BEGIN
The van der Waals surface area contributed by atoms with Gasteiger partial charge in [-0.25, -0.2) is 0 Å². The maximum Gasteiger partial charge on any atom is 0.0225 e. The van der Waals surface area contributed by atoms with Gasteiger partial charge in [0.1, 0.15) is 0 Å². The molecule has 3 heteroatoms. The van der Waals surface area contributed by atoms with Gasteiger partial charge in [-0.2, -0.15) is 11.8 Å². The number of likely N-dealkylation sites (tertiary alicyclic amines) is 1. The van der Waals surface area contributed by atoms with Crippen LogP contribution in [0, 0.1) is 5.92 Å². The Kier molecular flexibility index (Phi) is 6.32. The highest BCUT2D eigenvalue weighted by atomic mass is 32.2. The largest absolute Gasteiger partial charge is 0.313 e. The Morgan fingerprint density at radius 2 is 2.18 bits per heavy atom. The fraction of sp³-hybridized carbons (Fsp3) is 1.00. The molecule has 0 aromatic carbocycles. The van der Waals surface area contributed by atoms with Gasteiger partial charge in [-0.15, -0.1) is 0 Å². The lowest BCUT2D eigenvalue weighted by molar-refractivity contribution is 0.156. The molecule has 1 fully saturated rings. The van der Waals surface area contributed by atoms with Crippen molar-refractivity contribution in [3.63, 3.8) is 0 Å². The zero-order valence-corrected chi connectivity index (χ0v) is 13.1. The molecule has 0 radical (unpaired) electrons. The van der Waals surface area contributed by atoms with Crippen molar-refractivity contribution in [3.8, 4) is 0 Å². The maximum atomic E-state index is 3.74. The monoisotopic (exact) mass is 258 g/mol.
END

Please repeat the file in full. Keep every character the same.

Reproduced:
The van der Waals surface area contributed by atoms with Gasteiger partial charge in [-0.25, -0.2) is 0 Å². The maximum Gasteiger partial charge on any atom is 0.0225 e. The van der Waals surface area contributed by atoms with Gasteiger partial charge in [0.1, 0.15) is 0 Å². The molecule has 3 heteroatoms. The van der Waals surface area contributed by atoms with Gasteiger partial charge in [-0.2, -0.15) is 11.8 Å². The number of likely N-dealkylation sites (tertiary alicyclic amines) is 1. The van der Waals surface area contributed by atoms with Crippen LogP contribution in [0, 0.1) is 5.92 Å². The Kier molecular flexibility index (Phi) is 6.32. The highest BCUT2D eigenvalue weighted by atomic mass is 32.2. The largest absolute Gasteiger partial charge is 0.313 e. The Morgan fingerprint density at radius 2 is 2.18 bits per heavy atom. The fraction of sp³-hybridized carbons (Fsp3) is 1.00. The molecule has 0 aromatic carbocycles. The van der Waals surface area contributed by atoms with Gasteiger partial charge in [-0.15, -0.1) is 0 Å². The lowest BCUT2D eigenvalue weighted by molar-refractivity contribution is 0.156. The molecule has 1 fully saturated rings. The van der Waals surface area contributed by atoms with Crippen molar-refractivity contribution in [3.63, 3.8) is 0 Å². The zero-order valence-corrected chi connectivity index (χ0v) is 13.1. The molecule has 0 radical (unpaired) electrons. The van der Waals surface area contributed by atoms with Crippen molar-refractivity contribution in [3.8, 4) is 0 Å². The maximum atomic E-state index is 3.74. The monoisotopic (exact) mass is 258 g/mol.